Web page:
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2008 sure seems to be shaping up for a marquee year in super-hero flicks. Iron Man has kicked things off with an impressive bang; in one short month Batman pays us another visit to the big screen; the sequel to Guillermo Del Toro's criminally under-rated Hell Boy lands toward Christmas, and Marvel has just gone two-for-two with it's unveiling of an all new Hulk.

2003 saw the first cinematic outing of Marvel's famous green monster open to mixed responses critically and a lukewarm response from the public. This is not to say the film didn't make money, but the general consensus seemed to be no matter how unique a 'vision' its director conceived, the film simply missed the mark on the title character himself. People wanted the Hulk to SMASH, and what they received was a far more introspective story that took its time getting going. Also a divisive bone of contention was Lee's stylistic choice of multiple shot frames to create a living comic book.

The Incredible HulkSkip forward 5 years and ala Batman albeit with far less entries the Hulk creative team has been rebooted. A new director, new stars, and a very conscious attempt to listen to what the people want has resulted in Marvel's second crowd-pleaser in as many months. This Hulk film doesn't mess around with a slow build. From a very inventive 30 second origin rehash (ignoring or rebooting the original) the film quickly unveils itself as a rollicking chase movie, not unlike The Fugitive.

In The Incredible Hulk, Bruce Banner is living in exile, and off the grid in South America, trying desperately to find a cure for his unique anger management problem. But General ‘Thunderbolt' Ross is still searching for Bruce in earnest, single-mindedly wanting to harness his accidental mutation for military applications. Of course it doesn't take very long before Banner is found, at the hands of a psychotic career soldier Emil Blonsky, and so begins the chase. When Blonsky discovers Banner's alter-ego, he asks for the same power to fight him... and of course that is a VERY bad idea.

Norton was the original choice for Bruce Banner in 2003 before Aussie Eric Bana was cast. The difference in the two is significant with Norton's Banner being far less a repressed and socially awkward character than Bana's. The struggle to control the monster inside remains the template on which both performances were based, but the framework of this film allows Norton to explore that in a far more economical way and not at the expense of the action something the original did not afford Bana.

The cast is filled with very talented performers. Liv Tyler replaces Jennifer Connelly as Banner's one true love: Betty Ross and William Hurt replaces Sam Elliot as General Ross. They are like Norton different interpretations, but are served well in the framework of this movie. Dependable on-screen bastard, Tim Roth makes for a deliciously watchable villain. His Emil Blonksy is a red flag character you know is going put the hurt on our good guy the moment he steps into frame.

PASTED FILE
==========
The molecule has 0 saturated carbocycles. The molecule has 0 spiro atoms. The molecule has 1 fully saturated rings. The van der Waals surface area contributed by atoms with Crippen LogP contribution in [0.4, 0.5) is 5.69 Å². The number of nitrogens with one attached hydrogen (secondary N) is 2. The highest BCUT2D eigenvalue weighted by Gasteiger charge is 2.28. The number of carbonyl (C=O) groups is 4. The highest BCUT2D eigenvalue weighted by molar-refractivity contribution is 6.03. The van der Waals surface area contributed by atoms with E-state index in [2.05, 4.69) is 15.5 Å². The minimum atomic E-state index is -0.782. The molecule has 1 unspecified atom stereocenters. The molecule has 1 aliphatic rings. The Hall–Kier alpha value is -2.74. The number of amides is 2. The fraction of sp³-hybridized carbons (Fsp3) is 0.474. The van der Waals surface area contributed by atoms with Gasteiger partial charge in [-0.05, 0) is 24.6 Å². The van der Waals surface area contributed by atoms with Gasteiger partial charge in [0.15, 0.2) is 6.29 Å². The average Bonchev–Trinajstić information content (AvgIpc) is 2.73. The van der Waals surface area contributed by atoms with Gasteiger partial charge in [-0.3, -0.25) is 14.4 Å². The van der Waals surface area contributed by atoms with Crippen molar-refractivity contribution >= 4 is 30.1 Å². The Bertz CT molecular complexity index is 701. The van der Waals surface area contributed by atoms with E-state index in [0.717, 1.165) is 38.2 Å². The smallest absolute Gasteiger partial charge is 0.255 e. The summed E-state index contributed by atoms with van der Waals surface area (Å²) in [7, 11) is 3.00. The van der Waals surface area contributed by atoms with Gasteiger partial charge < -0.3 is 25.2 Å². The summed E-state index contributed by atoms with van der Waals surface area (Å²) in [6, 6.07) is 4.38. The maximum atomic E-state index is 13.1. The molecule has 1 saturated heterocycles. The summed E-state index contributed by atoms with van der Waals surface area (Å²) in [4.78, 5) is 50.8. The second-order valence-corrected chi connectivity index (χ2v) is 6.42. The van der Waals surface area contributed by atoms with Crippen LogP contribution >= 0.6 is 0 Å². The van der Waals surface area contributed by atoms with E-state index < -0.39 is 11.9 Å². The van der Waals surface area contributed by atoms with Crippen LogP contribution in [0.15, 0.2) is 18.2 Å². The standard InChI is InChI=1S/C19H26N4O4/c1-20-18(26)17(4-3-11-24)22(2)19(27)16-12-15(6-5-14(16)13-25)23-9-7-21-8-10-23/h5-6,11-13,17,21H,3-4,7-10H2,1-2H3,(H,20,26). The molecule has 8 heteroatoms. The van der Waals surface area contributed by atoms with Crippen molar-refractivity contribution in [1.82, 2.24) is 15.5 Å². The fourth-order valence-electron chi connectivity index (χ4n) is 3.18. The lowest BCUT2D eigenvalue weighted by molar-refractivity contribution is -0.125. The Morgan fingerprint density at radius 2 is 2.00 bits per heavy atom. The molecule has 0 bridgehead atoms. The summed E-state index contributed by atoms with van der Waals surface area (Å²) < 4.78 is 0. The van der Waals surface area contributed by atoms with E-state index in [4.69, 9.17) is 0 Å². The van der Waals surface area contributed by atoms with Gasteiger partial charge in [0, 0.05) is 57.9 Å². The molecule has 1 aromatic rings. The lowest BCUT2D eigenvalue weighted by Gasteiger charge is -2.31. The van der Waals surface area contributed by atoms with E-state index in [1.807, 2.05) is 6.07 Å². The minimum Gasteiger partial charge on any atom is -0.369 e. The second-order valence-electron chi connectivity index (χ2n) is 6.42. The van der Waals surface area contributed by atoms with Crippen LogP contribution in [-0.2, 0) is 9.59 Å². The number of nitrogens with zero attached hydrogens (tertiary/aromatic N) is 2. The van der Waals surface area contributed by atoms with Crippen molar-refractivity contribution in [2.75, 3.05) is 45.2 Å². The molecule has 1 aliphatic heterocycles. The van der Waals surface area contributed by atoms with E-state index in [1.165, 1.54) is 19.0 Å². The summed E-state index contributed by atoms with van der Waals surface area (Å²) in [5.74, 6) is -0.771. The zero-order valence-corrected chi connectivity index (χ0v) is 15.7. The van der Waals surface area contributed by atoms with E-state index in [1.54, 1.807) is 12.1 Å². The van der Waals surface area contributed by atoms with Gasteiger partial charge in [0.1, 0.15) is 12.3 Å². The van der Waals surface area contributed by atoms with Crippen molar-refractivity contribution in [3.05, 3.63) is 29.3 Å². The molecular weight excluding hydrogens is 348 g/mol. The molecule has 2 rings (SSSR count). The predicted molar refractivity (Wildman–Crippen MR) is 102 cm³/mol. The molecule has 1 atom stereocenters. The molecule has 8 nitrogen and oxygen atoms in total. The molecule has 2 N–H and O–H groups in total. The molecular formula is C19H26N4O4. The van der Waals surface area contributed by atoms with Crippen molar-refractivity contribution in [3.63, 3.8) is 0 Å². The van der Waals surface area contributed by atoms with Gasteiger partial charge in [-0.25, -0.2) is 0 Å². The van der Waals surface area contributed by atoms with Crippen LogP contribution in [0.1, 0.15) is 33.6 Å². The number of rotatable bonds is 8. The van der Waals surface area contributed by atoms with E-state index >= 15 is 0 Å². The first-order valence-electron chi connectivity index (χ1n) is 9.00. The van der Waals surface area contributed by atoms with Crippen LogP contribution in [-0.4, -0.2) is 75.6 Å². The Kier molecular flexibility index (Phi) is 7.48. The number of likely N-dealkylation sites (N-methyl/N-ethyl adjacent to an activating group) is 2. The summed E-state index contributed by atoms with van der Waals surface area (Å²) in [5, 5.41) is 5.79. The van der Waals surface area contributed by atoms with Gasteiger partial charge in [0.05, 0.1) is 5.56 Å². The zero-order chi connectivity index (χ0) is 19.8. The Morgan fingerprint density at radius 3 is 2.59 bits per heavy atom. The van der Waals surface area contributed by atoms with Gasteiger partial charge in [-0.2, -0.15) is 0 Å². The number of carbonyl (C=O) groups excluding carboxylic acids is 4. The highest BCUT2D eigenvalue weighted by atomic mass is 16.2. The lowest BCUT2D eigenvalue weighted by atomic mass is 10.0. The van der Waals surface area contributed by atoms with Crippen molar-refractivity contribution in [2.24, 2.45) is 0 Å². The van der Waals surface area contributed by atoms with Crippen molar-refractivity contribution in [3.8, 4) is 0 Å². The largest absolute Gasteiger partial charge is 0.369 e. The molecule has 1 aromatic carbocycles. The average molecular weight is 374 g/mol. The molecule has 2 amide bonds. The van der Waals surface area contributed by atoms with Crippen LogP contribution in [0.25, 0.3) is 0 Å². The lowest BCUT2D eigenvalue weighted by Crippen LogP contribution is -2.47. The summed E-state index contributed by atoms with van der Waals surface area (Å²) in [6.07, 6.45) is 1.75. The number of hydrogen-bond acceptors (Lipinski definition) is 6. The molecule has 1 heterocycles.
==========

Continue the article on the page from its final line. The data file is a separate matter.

The film is not without its faults. The CGI has been mentioned as one of these faults in several reviews, but honestly, how are you supposed to render an essentially human figure green and have it be real? The photo-realism is pretty good for this reviewer's money. Where the effects tend to slip up a little is in the final battle between the Hulk and a hulked-out Blonksy spectacular as they are, there are several moments where the animation seems more like a punch ‘em up video game, forgoing the laws of gravity or natural movement. But for the most part, especially in early scenes where a lot of shadow is employed, the effects work a treat.

French director Louis Leterrier has stepped into the big leagues with a very comfortable, clear approach of what he wanted the Hulk to be. It does have some stylistic homages to the 70's TV series but to be accurate they are like shots plucked from TV and hulked-out bigger and louder. Leterrier's Hulk is a chase movie, through and through, and definitely maintains its frenetic pace to the last frame. Some sacrificed character development and moments skirting dangerously close to plot holes result at this speed (IE Betty Ross's boyfriend gets lost in the noise) but are easily built upon/answered in the sequel they are obviously setting up.

Five years ago the people said they wanted an action-packed Hulk movie and Marvel has given you the director and star to deliver exactly that. Iron Man is going to be the super hero flick to beat this year, and The Incredible Hulk isn't gonna pull that one off, but it's a Hell of a lot better than last year's efforts, including Spider-man 3.

Component Grades
4 stars
3 Stars
DVD Experience
2 stars


DVD Details:

Screen formats: Widescreen Anamorphic 2.35:1

Subtitles: English SDH, French, Spanish

Language and Sound: English: DTS 5.1 HD; English: Dolby Digital 2.0 Stereo; French: DTS 5.1 Surround; Spanish: DTS 5.1 Surround

Other Features: Color; interactive menus; scene access; deleted scenes; audio commentary.

* Commentary - feature-length audio commentary with director Louis Leterrier and actor Tim Roth
* Deleted Scenes (13:28)

Number of discs: - 1- Keepcase Packaging